Bob and Dave are both members of a society. Bob works as a low-skilled farmer picking strawberries and earns a meager wage, say 500 dollars annually where the average wage in the society is 1000. In a typical year Bob is able to pick 10,000 dollars worth of strawberries for his employer. On the other hand, Dave is a journeyman watchmaker making 1500 a year. In a typical year he is able to turn 10,000 dollars worth of watch parts into 15,000 dollars worth of watches, thus profiting his employer 3500 dollars. It's clear why Dave earns more than Bob - he's more skilled and thus harder to replace. It only makes sense that he should make more money.

Now fast forward ten years. Nothing in the society has changed except that farming has gone through a major transformation. Everything about it has become mechanized: hand picking has been replaced with advanced farming equipment - tractors, etc. Where before Bob's employer needed to hire one hundred workers to harvest all of his crops, now he only needs one. Luckily for Bob, he's chosen to stay while all of his coworkers are let go. Now Bob is able to harvest 1,000,000 dollars worth of strawberries all by himself, a one hundred fold increase (let's ignore the fact that the price of strawberries would plummet once they flooded the market). Bob's productivity has gone through the roof! He goes to his employer demanding that his pay be increased to match the additional value he now provides - after all, he's making more money for his boss than he ever did before. He asks for his pay to be increased to 50,000 dollars, since he represents 100 hand picking workers who before were earning 500 dollars each. Unfortunately for Bob, operating the new farming equipment is extremely easy - even easier than picking by hand. Bob's salary request is soon undercut by one of Bob's old coworkers, offering to do the same job for 40,000 dollars a year (he also doesn't understand economics very well). The story continues until someone offers to do the job for 500 dollars, in effect reclaiming the job they had lost. Bob's dreams of high living have been crushed. But were those dreams realistic? Of course they weren't. Bob could not reasonably expect to make fifty times the average wage for doing next to nothing.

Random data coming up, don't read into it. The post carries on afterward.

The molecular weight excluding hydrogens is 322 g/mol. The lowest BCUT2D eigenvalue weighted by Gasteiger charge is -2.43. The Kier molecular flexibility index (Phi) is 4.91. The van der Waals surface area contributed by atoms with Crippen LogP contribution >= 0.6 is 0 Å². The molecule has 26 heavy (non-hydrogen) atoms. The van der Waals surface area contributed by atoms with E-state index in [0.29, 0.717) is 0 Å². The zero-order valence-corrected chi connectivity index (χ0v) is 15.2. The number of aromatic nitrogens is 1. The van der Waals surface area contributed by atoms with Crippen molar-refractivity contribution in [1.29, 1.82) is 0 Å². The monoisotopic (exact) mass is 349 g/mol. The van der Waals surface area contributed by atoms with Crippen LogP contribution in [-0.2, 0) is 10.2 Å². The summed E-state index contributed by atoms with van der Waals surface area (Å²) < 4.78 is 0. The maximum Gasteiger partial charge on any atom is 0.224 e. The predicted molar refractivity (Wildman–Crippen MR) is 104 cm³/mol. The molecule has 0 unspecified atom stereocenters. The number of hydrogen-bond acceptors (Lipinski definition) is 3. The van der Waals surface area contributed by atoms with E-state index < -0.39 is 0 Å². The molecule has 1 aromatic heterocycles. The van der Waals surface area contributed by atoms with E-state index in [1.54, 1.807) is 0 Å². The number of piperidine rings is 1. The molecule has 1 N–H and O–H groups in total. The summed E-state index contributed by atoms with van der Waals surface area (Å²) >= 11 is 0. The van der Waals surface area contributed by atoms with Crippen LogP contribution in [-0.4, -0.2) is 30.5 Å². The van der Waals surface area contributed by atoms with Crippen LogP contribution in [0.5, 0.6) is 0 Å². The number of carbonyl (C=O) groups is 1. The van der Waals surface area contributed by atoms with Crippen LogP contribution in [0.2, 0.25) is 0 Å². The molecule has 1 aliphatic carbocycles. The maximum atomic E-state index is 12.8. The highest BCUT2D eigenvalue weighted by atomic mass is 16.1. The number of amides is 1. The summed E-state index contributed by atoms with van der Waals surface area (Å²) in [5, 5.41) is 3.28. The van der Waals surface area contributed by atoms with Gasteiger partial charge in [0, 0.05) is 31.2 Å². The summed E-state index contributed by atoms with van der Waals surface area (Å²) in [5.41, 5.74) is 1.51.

This example shows that the salary one can expect to receive for a given job has nothing to do with the actual value of the position one is performing. Consider, for example, someone working in a car factory. Their job is to press a button every so often to move production along. If they stop doing their job everything comes to a halt and the company can't make any money. So without them, the company couldn't exist. So the value they provide is equal to the entire company! In one sense it is. But that doesn't mean they can expect to receive a salary of billions of dollars. This isn't to say that I think wages shouldn't reflect one's productivity to some degree, just that ensuring that they do would require massive state intervention and won't happen automatically.